15 fascinating facts you probably didn't know about Amazon
Amazon founder and CEO Jeff Bezos.
When Amazon first launched in 1995 as a website that only sold books, founder Jeff Bezos had a vision for the company's explosive growth and e-commerce domination.
He knew from the very beginning, he wanted Amazon to be "an everything store."
In author Brad Stone's 2013 book on the origins of Amazon, he paints a picture of the early days of the company and how it grew into the behemoth that it is today.
Jillian D'Onfro contributed to an earlier version of this story.
"Amazon" wasn't the company's original name.
In the early days of Amazon, a bell would ring in the office every time someone made a purchase, and everyone would gather around to see if they knew the customer.
An obscure book about lichens saved Amazon from going bankrupt.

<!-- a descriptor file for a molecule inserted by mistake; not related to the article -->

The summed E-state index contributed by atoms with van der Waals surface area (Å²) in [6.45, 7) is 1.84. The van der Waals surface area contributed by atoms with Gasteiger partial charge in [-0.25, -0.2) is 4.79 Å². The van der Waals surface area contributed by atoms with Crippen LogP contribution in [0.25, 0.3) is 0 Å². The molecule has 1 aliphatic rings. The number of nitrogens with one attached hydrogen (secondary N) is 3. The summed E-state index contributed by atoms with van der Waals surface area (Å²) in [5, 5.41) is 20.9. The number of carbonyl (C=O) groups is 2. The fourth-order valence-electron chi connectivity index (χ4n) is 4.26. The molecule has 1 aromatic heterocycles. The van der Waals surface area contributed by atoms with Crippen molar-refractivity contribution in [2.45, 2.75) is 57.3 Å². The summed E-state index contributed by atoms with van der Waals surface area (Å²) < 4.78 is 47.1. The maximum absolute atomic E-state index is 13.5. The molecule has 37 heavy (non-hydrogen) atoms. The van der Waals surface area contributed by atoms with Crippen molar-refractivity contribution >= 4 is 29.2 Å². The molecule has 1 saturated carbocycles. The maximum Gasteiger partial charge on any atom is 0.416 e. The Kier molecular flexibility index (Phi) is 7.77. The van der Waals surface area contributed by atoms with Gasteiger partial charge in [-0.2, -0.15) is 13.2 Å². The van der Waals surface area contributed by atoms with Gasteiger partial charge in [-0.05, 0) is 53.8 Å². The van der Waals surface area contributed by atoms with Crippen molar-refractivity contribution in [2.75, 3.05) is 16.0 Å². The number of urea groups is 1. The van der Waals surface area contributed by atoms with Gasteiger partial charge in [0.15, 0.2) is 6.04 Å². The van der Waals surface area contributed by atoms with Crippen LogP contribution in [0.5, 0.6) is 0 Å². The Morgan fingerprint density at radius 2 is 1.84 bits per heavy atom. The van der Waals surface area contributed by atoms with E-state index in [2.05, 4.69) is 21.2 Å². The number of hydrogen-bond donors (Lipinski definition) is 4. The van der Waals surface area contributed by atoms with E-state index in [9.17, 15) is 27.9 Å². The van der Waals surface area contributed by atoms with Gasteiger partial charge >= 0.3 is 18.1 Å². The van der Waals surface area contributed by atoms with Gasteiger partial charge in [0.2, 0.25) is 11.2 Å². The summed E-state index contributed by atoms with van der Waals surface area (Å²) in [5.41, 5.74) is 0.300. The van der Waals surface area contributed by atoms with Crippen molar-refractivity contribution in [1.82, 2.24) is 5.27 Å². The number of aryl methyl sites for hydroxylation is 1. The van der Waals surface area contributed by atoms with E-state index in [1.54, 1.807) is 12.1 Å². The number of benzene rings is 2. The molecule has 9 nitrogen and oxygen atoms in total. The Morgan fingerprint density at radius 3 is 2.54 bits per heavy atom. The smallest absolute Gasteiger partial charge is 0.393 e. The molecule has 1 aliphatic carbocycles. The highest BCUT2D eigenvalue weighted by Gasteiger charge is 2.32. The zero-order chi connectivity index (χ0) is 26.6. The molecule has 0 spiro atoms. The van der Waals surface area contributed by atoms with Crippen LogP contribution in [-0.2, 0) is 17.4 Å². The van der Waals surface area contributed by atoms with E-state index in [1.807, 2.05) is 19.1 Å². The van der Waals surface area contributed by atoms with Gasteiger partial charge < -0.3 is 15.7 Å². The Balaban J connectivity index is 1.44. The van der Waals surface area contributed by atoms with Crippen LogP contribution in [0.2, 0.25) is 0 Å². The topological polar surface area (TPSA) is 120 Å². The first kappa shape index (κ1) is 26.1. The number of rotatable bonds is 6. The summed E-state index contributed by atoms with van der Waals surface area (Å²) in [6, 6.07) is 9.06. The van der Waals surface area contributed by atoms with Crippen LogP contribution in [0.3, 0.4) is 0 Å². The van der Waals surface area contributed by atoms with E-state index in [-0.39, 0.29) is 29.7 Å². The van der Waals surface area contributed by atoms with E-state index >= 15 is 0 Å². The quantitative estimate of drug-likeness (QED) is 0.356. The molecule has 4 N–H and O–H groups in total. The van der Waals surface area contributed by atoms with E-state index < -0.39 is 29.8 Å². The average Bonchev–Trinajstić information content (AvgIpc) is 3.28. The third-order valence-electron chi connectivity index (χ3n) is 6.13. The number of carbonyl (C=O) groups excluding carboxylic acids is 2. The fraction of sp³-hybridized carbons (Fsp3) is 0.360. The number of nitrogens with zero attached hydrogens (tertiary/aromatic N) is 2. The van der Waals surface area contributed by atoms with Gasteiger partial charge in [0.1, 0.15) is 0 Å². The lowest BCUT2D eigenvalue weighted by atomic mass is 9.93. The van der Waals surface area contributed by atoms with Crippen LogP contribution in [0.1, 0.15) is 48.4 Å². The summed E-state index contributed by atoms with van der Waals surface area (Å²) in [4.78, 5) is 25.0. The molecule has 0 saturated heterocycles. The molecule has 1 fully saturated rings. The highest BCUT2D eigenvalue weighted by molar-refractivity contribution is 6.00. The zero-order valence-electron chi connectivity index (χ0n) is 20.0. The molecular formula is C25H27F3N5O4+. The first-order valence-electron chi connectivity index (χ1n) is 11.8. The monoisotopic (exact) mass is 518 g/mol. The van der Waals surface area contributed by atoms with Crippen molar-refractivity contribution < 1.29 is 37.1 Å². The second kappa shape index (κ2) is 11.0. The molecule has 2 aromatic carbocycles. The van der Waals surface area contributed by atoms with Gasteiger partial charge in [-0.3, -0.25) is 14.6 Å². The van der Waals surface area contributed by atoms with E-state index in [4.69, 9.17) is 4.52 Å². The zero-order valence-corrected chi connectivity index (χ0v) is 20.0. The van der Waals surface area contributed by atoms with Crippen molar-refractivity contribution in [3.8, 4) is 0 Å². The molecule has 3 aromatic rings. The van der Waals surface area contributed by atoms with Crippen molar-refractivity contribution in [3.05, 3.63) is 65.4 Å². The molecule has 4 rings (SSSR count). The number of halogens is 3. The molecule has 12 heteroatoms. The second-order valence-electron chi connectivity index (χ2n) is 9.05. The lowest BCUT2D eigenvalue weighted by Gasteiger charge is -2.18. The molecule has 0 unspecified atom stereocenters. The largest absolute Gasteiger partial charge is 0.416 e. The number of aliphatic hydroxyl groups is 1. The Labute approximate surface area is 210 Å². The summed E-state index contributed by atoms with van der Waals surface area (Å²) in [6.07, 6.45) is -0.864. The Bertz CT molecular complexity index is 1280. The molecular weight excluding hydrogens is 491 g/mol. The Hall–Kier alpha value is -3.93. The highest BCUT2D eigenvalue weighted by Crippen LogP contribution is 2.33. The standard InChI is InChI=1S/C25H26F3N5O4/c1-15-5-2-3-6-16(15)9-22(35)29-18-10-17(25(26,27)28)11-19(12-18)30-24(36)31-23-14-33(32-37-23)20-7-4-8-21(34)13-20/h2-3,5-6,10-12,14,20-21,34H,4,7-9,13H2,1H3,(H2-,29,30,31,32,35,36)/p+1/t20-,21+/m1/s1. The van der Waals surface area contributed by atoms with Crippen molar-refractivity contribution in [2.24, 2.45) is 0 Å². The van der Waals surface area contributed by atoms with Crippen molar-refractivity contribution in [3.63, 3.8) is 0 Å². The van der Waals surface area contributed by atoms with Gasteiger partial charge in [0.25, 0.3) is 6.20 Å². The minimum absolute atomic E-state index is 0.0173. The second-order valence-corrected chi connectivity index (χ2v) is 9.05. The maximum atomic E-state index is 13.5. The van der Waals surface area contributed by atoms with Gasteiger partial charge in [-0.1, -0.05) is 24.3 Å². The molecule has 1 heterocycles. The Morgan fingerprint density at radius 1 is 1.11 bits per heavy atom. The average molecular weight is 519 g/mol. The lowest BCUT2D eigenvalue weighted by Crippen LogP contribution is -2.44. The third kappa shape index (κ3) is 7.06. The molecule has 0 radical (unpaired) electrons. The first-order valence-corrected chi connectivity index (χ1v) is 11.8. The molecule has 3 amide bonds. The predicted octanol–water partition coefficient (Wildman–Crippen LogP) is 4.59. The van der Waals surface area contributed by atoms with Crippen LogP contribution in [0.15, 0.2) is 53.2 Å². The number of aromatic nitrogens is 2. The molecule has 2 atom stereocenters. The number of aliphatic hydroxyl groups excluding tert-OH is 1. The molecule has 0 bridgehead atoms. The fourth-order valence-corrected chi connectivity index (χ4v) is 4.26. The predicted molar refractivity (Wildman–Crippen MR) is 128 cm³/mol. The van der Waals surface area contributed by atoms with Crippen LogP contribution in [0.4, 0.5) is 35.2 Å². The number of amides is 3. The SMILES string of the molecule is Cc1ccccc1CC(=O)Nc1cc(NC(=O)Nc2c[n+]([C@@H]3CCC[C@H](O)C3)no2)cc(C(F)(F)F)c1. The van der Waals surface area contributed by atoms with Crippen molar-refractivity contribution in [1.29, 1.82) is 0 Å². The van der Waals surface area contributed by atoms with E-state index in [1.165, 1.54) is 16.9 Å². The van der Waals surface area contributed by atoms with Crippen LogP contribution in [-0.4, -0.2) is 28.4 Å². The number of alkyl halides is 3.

In the early days, Bezos held meetings at Barnes & Noble
Jeff Bezos expected employees to work 60 hour weeks, at least. The idea of work-life balance didn't exist.
Amazon's first crazy Christmas season came in 1998.
When eBay launched onto the scene, Amazon tried to build its own auction site to compete.
Bezos liked to move incredibly fast, which often created chaos, especially in Amazon's distribution centers.
In early 2002, Bezos introduced the concept of "two-pizza teams" to Amazon.
Dissatisfied customers can email Jeff Bezos directly and he'll forward the message along to the right person — with one dreaded addition: "?"
Before Google had "Street View," Amazon had "Block View."
Amazon employees were encouraged to use "primal screams" as therapeutic release during the high-tension holiday season.
Working conditions in Amazon's fulfillment centers have long been notoriously bad and there are some hilarious stories about unhappy workers "rebelling."
"Fiona" was the original code-name for Amazon's Kindle.
Jeff Bezos was a demanding boss and could explode at employees. Rumor has it, he hired a leadership coach to help him tone it down.